Video Gamers Descend On Benaroya Hall For International Championship

Aug 8, 2013

You might see an unexpected crowd at Seattle's Benaroya Hall over the next few days. From Wednesday through Sunday, professional video gamers from all over the world will be there for a high-stakes tournament known as The International. The winning team will take home a $1.4 million prize. Tickets to the tournament sold out in less than a minute.

On Monday, I watched one of the preliminary matches in The International. It was a webcast of two teams playing a video game. Sixty-six thousand people were watching online — and that was just the English version. Another 66,000 were watching in Russian and still others were watching in German. That doesn't even include the three other games being played and watched simultaneously with broadcasts in Chinese, Korean and Portuguese.

The game is an elaborate fantasy battle with complicated characters, and the players are professionals. Their lives are almost the same as any professional athlete. For serious gamers, it’s not just a game, it’s a sport. In fact, it’s a whole new category known as eSports.

Clement Ivanov is the captain of a professional team known as Natus Vincere (aka Na’Vi) — Latin for "born to win." At 22, he’s been a pro for six years.

“I’m not in a job, like in a business, where I can pretty much eat anything, feel bad, take a sick day,” he said, sitting in his Bellevue hotel room the day before the preliminaries began. “There’s no sick days in my life. If I have a sick day, my team might lose or get disqualified and we’re out.”

There's no sick days in my life. If I have a sick day, my team might lose or get disqualified and we're out.

Na’Vi won the first International two years ago. Last year the team came in second. This year it's one of the top-ranked teams going into the finals.

Na’Vi trains in Kiev, Ukraine. I visited them there last year. The players have the penthouse suite in a Soviet-looking, but brand-new high-rise at the edge of the city.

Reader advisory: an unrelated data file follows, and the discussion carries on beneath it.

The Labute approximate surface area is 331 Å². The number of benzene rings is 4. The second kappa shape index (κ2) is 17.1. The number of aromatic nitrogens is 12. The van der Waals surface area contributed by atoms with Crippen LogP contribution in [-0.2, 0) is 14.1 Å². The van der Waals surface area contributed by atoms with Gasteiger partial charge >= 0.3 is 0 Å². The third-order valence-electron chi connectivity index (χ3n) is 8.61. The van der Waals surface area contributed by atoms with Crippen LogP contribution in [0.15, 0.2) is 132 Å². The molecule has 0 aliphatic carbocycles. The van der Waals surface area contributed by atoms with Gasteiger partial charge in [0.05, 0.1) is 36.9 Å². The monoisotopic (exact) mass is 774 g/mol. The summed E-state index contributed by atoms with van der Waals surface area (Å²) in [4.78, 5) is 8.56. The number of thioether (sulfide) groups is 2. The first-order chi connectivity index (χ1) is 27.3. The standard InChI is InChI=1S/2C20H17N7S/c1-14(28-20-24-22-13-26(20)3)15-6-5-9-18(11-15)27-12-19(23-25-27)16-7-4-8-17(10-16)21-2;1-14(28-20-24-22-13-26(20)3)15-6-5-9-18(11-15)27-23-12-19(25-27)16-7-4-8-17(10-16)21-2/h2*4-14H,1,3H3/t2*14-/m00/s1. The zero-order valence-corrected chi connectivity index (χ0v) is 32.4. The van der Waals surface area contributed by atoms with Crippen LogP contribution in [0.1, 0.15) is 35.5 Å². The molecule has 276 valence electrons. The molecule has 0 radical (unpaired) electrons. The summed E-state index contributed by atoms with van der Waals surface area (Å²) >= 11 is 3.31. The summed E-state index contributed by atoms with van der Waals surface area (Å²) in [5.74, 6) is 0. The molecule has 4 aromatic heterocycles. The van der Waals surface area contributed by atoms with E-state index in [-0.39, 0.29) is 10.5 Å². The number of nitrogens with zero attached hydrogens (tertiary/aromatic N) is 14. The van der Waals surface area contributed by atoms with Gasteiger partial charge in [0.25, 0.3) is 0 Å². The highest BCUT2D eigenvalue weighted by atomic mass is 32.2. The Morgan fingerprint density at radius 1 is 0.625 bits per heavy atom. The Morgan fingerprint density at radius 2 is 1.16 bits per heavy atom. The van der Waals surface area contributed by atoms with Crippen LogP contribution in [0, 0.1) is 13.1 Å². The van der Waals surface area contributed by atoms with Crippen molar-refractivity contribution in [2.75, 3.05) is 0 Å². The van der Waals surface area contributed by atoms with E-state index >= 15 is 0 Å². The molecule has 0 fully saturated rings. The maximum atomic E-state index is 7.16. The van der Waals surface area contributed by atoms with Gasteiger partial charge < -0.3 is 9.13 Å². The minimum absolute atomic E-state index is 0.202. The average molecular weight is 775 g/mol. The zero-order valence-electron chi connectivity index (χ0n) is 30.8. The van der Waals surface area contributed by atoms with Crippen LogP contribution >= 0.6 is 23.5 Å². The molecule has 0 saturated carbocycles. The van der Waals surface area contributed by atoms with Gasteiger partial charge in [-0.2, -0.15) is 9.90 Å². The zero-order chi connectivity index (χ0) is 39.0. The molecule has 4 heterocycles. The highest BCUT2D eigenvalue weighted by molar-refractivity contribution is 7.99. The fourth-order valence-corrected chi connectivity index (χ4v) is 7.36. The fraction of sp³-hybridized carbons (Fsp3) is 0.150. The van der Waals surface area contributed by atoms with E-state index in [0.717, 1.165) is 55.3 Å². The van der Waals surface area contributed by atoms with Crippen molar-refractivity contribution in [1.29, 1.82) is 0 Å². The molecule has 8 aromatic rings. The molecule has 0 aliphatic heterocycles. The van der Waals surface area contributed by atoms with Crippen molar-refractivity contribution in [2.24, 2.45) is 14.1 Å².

The first thing you see when you walk in is the huge trophies the team has won.

Ivanov told me about a typical training day: “We wake up 2:00, 3:00 p.m. Go eat at some restaurant, come here, relax a little bit — 15 minutes — and then we start playing."

The team plays at a row of five computers in a bare room with a long wooden desk and not much else. As captain, Ivanov sits in the middle.

It might sound like a dream job — sleeping in, playing video games all day. But it’s eight hours a day of serious practice, scrimmaging with other pro teams from all over the world.

The game they play is called "Dota 2." If you’ve heard of "League of Legends," it’s the same kind of thing. They’re known as MOBAs: Multiplayer Online Battle Arenas.

My younger brother, a graduate student in theoretical linguistics at CUNY, the City University of New York, has been playing computer games since middle school. I called him up for help understanding the world of "Dota."

“It’s like a war game,” he told me. “They’re trying to accumulate resources, in order to build better weapons, in order to attack each other’s bases.”

My brother helped answer my biggest question: why would you ever want to sit around watching someone else play video games?

“It’s complex, it’s team based, it’s strategic and it’s fast-paced," he said. "It’s just got a lot of exciting stuff going on.”

In other words, it’s a lot more like watching people play basketball than like watching people play "Tetris."

The first thing you do in every game of "Dota 2" is pick which character to play — kind of like choosing the shoe or the iron in the board game "Monopoly," Tyler explained. “Except imagine that the iron had the ability to always land on free parking if you rolled a six and the shoe had the ability to move twice as far as he rolled.”

Or to breathe fire, or create a vortex, or fly.

Twenty million players are registered to play "Dota 2." In an average month, 5.4 million play the game. It only takes a minute or two to get a pickup game of 10 people started. Tyler thinks it’s edging toward the mainstream.

“I definitely see it as something that could take off as a spectator sport," he said. "And even be on TV.”

In May, two professional "League of Legends" players were awarded P-1 visas. It’s the same visa that major league baseball players get.

For eSports, that new standard for visas is a big step toward the mainstream.

Jessica Partnow is a co-founder of the Seattle Globalist. You can watch The International 3 online.